developing relationships with INTERNATIONAL INSTITUTIONS
The world is becoming increasingly globalized, and universities are a part of that trend. More graduates work in other countries and other cultures, more students study abroad, and more faculty seek out the best research collaborators across the globe. Many of these types of international relationships can be found on our Global Initiatives website.
The benefits to these global relationships include exposure to different environments or cultures and access to specialized equipment, facilities, and data. Many of the existing global opportunities have been the result of opportunistic interactions among faculty and departments. But this organic evolution may not fully prepare us for what will likely become an even fiercer international global competition for talented students and faculty.
McCormick recognizes various models of engagement at the undergraduate, graduate, and professional levels to increase global engagement. These models include having more international students and faculty coming to Northwestern; having McCormick faculty and students travel overseas; and working with new and emerging universities overseas to develop their educational systems and research enterprise.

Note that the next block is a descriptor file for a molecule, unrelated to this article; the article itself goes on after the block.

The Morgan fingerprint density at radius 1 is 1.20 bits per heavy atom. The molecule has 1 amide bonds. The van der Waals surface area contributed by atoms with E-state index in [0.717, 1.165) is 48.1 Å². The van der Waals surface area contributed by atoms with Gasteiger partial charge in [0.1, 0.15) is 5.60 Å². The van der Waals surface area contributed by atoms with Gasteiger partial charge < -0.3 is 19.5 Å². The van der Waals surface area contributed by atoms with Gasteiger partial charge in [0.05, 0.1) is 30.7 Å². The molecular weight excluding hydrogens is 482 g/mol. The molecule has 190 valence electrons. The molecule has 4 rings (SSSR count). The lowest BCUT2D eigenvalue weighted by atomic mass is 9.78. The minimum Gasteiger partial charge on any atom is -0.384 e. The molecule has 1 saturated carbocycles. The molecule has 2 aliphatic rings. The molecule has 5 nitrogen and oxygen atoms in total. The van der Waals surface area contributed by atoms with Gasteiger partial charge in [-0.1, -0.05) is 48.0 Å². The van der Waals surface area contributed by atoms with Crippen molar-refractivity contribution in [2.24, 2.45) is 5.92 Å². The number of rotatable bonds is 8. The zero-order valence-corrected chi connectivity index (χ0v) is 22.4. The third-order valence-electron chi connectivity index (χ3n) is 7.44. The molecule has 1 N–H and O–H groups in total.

Each group of McCormick constituents requires different needs. Undergraduate activities are driven by education; graduate activities are driven by research; and professional activities are driven by specific needs such as master’s degree or executive programs. For example, teaching may be portable, whereas research may not be (as it is often tied to expensive and extensive physical facilities).
VALUABLE RELATIONSHIPS AND GLOBAL REACH
Governing international collaborations involves a multitude of details such as scheduling, health insurance, visas, and housing. But the most important aspect is consideration of the overall value proposition — the value provided to both McCormick and the international institution, the value provided to the participant, and the overall cost-benefit ratio.
When forming new relationships, McCormick considers the value of the program in enhancing the professional development of the participants, the reputation of the international institution, the quality of the students or researchers involved in the program, the quality of the educational or research experience for the participants, the impact on McCormick resources, the ability to attract top undergraduate and graduate students to programs, and the financial viability and self-sustainability of the program. All of these items are carefully and strategically considered when expanding McCormick’s global reach.